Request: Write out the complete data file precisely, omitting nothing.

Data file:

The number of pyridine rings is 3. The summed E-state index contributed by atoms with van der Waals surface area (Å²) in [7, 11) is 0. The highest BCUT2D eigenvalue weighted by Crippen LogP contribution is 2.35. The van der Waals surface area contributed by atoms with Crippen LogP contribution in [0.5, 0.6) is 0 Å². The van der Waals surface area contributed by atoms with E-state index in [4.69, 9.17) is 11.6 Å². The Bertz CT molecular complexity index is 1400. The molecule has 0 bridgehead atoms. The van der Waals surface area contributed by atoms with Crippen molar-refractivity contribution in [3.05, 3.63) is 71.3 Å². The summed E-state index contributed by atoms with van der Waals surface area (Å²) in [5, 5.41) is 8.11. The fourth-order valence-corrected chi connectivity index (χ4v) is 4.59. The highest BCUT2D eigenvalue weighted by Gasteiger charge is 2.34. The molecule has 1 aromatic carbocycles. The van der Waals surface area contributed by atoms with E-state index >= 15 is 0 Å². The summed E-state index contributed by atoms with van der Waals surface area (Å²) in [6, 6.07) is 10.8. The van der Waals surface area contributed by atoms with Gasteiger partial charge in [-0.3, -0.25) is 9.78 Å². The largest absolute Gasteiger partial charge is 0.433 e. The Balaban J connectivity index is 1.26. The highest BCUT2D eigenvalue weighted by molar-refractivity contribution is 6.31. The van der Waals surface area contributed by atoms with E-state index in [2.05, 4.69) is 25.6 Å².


The number of pyridine rings is 3. The summed E-state index contributed by atoms with van der Waals surface area (Å²) in [7, 11) is 0. The highest BCUT2D eigenvalue weighted by Crippen LogP contribution is 2.35. The van der Waals surface area contributed by atoms with Crippen LogP contribution in [0.5, 0.6) is 0 Å². The van der Waals surface area contributed by atoms with E-state index in [4.69, 9.17) is 11.6 Å². The Bertz CT molecular complexity index is 1400. The molecule has 0 bridgehead atoms. The van der Waals surface area contributed by atoms with Crippen molar-refractivity contribution in [3.05, 3.63) is 71.3 Å². The summed E-state index contributed by atoms with van der Waals surface area (Å²) in [5, 5.41) is 8.11. The fourth-order valence-corrected chi connectivity index (χ4v) is 4.59. The highest BCUT2D eigenvalue weighted by Gasteiger charge is 2.34. The molecule has 1 aromatic carbocycles. The van der Waals surface area contributed by atoms with E-state index >= 15 is 0 Å². The summed E-state index contributed by atoms with van der Waals surface area (Å²) in [6, 6.07) is 10.8. The van der Waals surface area contributed by atoms with Gasteiger partial charge in [-0.3, -0.25) is 9.78 Å². The largest absolute Gasteiger partial charge is 0.433 e. The Balaban J connectivity index is 1.26. The highest BCUT2D eigenvalue weighted by molar-refractivity contribution is 6.31. The van der Waals surface area contributed by atoms with E-state index in [2.05, 4.69) is 25.6 Å².